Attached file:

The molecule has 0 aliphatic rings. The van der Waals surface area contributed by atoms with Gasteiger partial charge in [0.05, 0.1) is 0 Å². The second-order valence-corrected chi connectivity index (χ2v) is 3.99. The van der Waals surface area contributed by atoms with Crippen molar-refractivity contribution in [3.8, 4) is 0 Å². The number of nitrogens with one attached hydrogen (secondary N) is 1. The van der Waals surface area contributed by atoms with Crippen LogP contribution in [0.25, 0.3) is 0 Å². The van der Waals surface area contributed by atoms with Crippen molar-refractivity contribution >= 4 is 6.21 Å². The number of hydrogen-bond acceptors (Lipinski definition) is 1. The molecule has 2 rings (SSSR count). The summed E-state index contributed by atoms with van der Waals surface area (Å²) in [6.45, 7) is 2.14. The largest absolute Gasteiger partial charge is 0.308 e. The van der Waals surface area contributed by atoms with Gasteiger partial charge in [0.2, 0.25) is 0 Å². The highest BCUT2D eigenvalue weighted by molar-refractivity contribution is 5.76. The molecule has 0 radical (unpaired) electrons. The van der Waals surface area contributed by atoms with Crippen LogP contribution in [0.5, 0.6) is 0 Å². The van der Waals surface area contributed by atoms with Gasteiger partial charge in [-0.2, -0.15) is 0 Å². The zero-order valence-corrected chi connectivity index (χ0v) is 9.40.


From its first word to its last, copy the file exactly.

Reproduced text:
The molecule has 0 aliphatic rings. The van der Waals surface area contributed by atoms with Gasteiger partial charge in [0.05, 0.1) is 0 Å². The second-order valence-corrected chi connectivity index (χ2v) is 3.99. The van der Waals surface area contributed by atoms with Crippen molar-refractivity contribution in [3.8, 4) is 0 Å². The number of nitrogens with one attached hydrogen (secondary N) is 1. The van der Waals surface area contributed by atoms with Crippen LogP contribution in [0.25, 0.3) is 0 Å². The van der Waals surface area contributed by atoms with Crippen molar-refractivity contribution >= 4 is 6.21 Å². The number of hydrogen-bond acceptors (Lipinski definition) is 1. The molecule has 2 rings (SSSR count). The summed E-state index contributed by atoms with van der Waals surface area (Å²) in [6.45, 7) is 2.14. The largest absolute Gasteiger partial charge is 0.308 e. The van der Waals surface area contributed by atoms with Gasteiger partial charge in [0.2, 0.25) is 0 Å². The highest BCUT2D eigenvalue weighted by molar-refractivity contribution is 5.76. The molecule has 0 radical (unpaired) electrons. The van der Waals surface area contributed by atoms with Crippen LogP contribution in [0.5, 0.6) is 0 Å². The van der Waals surface area contributed by atoms with Gasteiger partial charge in [-0.2, -0.15) is 0 Å². The zero-order valence-corrected chi connectivity index (χ0v) is 9.40.